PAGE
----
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Find out how to highlight a cause, express a point of view, and tell a story with Adobe Premiere Pro and some essential documentary editing techniques. This course breaks down the documentary process into a series of stages that correspond to the milestones of a real client project. Starting with existing footage, you'll discover how to identify the key messaging concepts and log the footage. Then find out how to assemble rough and fine-tuned cuts, and layer in motion graphics and a credit roll. The final phase explores color correction and audio mixing, before exporting your final movie.
This course is part of a series that looks at Documentary Editing from the point of view of 3 different editors in 3 different editing applications. For more insight on editing documentary projects, take a look at Documentary Editing with Avid Media Composer and Documentary Editing with Final Cut Pro X.
One of the first things that I like to consider during the fine cutting phase is the order of the scenes or ideas in our piece. Are we deploying our best stuff in the best order? Sometimes at this phase I go back to the note card exercise or outlining exercise that we did earlier, and I actually shuffle around those note cards to try to conceptualize different orders for the piece. In this case, our piece is pretty short, and there's not really that many possibilities, but during my valuation I did notice one potential opportunity.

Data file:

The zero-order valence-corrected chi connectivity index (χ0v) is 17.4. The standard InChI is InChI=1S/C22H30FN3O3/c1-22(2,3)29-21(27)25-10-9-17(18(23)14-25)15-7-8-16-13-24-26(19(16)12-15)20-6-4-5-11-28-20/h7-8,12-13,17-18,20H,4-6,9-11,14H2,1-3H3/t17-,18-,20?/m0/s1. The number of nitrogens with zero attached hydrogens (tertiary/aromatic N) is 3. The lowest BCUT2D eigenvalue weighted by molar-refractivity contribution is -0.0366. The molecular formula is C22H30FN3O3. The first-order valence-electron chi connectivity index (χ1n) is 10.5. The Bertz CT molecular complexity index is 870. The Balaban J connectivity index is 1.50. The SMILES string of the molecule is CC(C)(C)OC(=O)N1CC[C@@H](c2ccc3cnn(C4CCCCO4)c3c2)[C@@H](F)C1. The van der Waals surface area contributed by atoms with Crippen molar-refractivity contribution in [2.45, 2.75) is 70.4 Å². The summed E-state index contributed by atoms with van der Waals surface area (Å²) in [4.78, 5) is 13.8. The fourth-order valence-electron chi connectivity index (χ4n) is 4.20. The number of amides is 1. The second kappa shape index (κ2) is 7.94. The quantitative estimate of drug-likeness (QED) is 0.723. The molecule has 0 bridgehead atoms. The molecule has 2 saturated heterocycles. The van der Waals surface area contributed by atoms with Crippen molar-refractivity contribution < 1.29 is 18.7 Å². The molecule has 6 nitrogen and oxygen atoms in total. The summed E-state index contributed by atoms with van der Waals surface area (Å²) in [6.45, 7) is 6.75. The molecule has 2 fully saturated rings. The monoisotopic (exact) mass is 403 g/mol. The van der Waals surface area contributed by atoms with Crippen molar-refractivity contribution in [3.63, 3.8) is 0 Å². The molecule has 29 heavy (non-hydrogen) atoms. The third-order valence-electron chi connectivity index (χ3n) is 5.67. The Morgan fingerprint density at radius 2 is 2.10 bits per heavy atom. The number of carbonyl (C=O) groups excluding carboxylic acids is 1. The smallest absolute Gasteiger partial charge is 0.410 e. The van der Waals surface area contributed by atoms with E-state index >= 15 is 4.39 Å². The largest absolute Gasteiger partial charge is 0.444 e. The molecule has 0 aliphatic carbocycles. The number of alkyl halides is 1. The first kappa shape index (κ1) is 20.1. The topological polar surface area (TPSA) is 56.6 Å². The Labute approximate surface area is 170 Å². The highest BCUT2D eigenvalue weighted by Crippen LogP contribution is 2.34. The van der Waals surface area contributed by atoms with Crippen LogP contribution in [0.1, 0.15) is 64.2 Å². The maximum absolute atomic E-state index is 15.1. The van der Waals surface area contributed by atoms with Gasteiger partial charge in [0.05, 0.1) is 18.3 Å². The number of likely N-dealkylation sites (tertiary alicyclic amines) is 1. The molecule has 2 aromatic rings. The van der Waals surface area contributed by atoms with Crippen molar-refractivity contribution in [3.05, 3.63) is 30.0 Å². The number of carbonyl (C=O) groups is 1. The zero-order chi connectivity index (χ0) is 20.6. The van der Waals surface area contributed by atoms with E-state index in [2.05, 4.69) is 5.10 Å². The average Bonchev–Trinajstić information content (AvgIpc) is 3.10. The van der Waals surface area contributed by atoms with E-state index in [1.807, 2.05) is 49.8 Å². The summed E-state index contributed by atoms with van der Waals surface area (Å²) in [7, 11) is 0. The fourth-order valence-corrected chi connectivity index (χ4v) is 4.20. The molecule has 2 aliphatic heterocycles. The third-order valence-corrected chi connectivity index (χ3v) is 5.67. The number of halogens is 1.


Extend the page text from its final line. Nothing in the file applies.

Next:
Let me show you where it is. When we moved to the scene with John Downey at Downey's restaurant, we've got an interesting line that we could use in a different place to introduce BD. Listen to what I'm talking about. (John Downey: We opened this restaurant in 1982, and in about 1983 BD came through the back door.) Now ignore the audio level. We will fix that later, and remember that we identified this bite way back at the beginning as an interesting place where our characters' stories connect.
The possibility I realized is we could use Downey to introduce BD. We could basically start here, start at the restaurant and use this is as our very first line. Structurally, I think that would work okay. I'm not sure if it would be any stronger, and normally I would probably do the swap just to see it, but I'm not going to do that, and let me tell you why. This project is the Farm to Table project, not the Table to Farm project, and it doesn't make any sense to me just to do a swap to see when I know that editorially and thematically it's not the direction we're going to go.
See, sometimes things are possible, but they're just not warranted by the material or the mandate of the piece. And I see this as one of those occasions. Now to be clear, on a longer piece or a piece with more flexibility, you want to spend more time at this stage really thinking about the order of the scenes. In this case, I think they're kind of dictated. We have some very clear scenes in terms of the farm, the farmers market, and the restaurant. And we have a clear mandate from the client to go from Farm to Table.
It's very hard for me to justify shuffling things around when the mandate is so very clear. But recognize that those are observations about this particular project and apply this type of thinking to your own project, particularly a long and complex one.
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